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Associate Professor of Sociology, University of Virginia 

The American Psychological Association Charade


Bryce J. Christensen and Robert W. Patterson


When it issued an official report on “lesbian and gay parenting” in 2005, the American Psychological Association (APA) made the bold claim, based on fifty-nine published studies on homosexual parenting, that “not a single study has found children of lesbian or gay parents to be disadvantaged in any significant respect relative to children of heterosexual parents.” The only way the APA could claim such is by assuming that thousands of other studies that quantify handicaps accruing to children whose married mothers and fathers separate (or do not marry at all) do not apply in situations when parents are homosexual.

But another reason the trade association got it wrong, according to Loren Marks of Louisiana State University, is that the studies lacked scientific validity; they failed to meet the methodological and statistical standards that the discipline is supposed to uphold. According to his exhaustive review of the studies the APA cited, not a single study “compares a large, random, representative sample of lesbian or gay parents and their children with a large, random, representative sample of random married parents and their children. The available data, which are drawn primarily from small convenience samples, are insufficient to support a strong generalization claim either way.”

The Louisiana researcher lists a number of reasons for questioning the integrity of the APA in subordinating objective research to the advocacy of homosexual parenting:

  • Seventy-seven percent of the fifty-nine studies were based on small samples of fewer than a hundred participants; moreover, the samples were composed almost exclusively of upper-income, white lesbian mothers.
  • Nearly half of the studies (44 percent) did not include a comparison group of married mothers and fathers.
  • When the studies did include a comparison group, the group represented an imprecise category of “heterosexual parents” that frequently represented single parents, not a two-parent intact family.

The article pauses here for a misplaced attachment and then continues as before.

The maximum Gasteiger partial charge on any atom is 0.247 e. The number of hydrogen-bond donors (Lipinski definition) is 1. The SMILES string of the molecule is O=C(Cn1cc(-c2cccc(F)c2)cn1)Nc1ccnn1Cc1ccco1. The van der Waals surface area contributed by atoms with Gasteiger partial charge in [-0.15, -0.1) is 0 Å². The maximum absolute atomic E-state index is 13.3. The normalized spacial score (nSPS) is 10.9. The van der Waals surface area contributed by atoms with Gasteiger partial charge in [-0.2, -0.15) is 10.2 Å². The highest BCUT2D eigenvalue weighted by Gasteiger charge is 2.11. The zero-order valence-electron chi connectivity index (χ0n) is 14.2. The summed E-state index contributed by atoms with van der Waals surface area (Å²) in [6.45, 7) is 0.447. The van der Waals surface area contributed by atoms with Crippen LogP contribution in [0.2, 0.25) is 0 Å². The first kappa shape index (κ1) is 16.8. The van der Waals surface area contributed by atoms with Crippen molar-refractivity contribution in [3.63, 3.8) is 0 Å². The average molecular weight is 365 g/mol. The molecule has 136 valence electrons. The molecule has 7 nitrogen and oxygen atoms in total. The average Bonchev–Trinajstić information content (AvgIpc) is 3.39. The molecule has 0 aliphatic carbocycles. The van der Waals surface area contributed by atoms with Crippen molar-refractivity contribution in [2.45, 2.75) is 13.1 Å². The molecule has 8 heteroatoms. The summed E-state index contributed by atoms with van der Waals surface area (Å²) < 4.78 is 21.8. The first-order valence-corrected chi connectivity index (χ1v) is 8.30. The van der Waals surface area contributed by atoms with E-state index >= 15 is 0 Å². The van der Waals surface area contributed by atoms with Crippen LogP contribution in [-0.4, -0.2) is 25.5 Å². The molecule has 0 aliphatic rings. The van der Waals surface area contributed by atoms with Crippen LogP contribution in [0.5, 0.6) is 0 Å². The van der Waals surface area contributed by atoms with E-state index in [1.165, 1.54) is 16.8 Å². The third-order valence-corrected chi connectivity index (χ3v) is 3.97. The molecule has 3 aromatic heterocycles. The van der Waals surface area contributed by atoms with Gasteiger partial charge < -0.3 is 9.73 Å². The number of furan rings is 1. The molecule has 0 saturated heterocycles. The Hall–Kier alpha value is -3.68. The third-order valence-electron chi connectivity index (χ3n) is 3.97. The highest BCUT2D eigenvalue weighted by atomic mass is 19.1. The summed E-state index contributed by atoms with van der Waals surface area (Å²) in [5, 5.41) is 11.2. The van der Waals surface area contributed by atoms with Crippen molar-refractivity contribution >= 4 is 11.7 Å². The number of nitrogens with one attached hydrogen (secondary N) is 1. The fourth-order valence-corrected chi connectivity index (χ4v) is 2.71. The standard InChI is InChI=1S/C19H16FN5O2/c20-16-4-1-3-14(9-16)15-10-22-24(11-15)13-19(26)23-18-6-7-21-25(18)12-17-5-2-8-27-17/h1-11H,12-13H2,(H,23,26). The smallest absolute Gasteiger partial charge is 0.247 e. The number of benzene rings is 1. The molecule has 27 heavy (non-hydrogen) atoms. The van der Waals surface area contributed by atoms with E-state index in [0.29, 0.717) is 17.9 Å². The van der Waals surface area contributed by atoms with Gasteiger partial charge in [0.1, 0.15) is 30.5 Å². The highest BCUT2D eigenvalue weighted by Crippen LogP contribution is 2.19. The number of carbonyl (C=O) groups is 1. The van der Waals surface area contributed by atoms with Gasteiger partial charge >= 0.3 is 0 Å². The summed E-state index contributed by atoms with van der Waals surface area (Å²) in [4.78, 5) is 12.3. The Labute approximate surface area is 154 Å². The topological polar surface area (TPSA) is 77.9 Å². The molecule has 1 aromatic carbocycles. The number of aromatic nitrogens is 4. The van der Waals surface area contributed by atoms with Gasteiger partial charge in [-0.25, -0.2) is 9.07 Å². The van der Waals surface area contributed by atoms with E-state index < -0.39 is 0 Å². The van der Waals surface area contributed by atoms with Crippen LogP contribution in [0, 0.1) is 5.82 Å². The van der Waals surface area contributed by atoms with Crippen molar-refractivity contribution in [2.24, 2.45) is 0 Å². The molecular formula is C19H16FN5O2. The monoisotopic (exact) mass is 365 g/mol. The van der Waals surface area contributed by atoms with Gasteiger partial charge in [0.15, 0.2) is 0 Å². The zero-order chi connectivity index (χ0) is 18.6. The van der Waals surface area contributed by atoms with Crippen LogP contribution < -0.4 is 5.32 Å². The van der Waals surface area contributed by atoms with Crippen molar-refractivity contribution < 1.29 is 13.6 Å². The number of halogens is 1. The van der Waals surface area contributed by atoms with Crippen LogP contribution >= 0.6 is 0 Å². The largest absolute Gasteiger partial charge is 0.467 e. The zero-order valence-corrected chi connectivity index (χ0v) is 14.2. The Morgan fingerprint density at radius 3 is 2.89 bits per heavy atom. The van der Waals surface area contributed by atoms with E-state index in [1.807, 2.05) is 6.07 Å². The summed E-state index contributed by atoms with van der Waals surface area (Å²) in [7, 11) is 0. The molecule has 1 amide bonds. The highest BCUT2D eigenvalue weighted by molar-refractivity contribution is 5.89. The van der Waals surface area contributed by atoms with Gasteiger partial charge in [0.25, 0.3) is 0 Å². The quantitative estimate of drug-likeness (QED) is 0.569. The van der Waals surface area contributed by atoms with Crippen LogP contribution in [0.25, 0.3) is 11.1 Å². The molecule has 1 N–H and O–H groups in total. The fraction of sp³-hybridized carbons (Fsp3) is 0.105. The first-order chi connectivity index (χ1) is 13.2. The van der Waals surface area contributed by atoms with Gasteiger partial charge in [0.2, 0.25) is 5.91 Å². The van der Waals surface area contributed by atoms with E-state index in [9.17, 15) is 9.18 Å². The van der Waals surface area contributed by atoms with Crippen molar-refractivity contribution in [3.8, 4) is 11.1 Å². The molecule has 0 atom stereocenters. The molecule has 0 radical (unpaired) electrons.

• Contrary to the APA’s assertion, one study did indeed quantify better outcomes for children of married parents compared to children of homosexual parents.
  • The child outcomes measured by the studies rarely included objective, commonly-used social measures such as poverty, educational achievement, labor-force participation, criminality, incarceration, substance abuse, psychological well-being, and unwed childbearing.
  • None of the cited studies were longitudinal, tracking child outcomes into adulthood.
  • Only a few of the comparison studies specified the statistical power of their claims; none had samples large enough to detect an effect size.

Based upon his analysis, Marks claims that the APA assertion, along with its related generalization that “environments provided by lesbian and gay parents are as likely as those provided by heterosexual parents to support and enable children’s psychosocial growth,” are “not empirically warranted.”

Given the extent to which judges and legislators have cited these policy pronouncements to advance same-sex marriage laws, Marks deserves praise for exposing the APA charade. As the researcher implies, it’s unlikely that any new parenting arrangement has emerged that offers all the promise of a married mother and father. If APA officials were honest in their analysis of the literature, they would see “gay parenting” for what it is: merely a subset—with all the related baggage that children are forced to carry—of single, step, divorce, or adoptive parenting.

(Loren Marks, “Same-Sex Parenting and Children’s Outcomes: A Closer Examination of the American Psychological Association’s Brief on Lesbian and Gay Parenting,” Social Science Research 41 [July 2012]: 735–51.)

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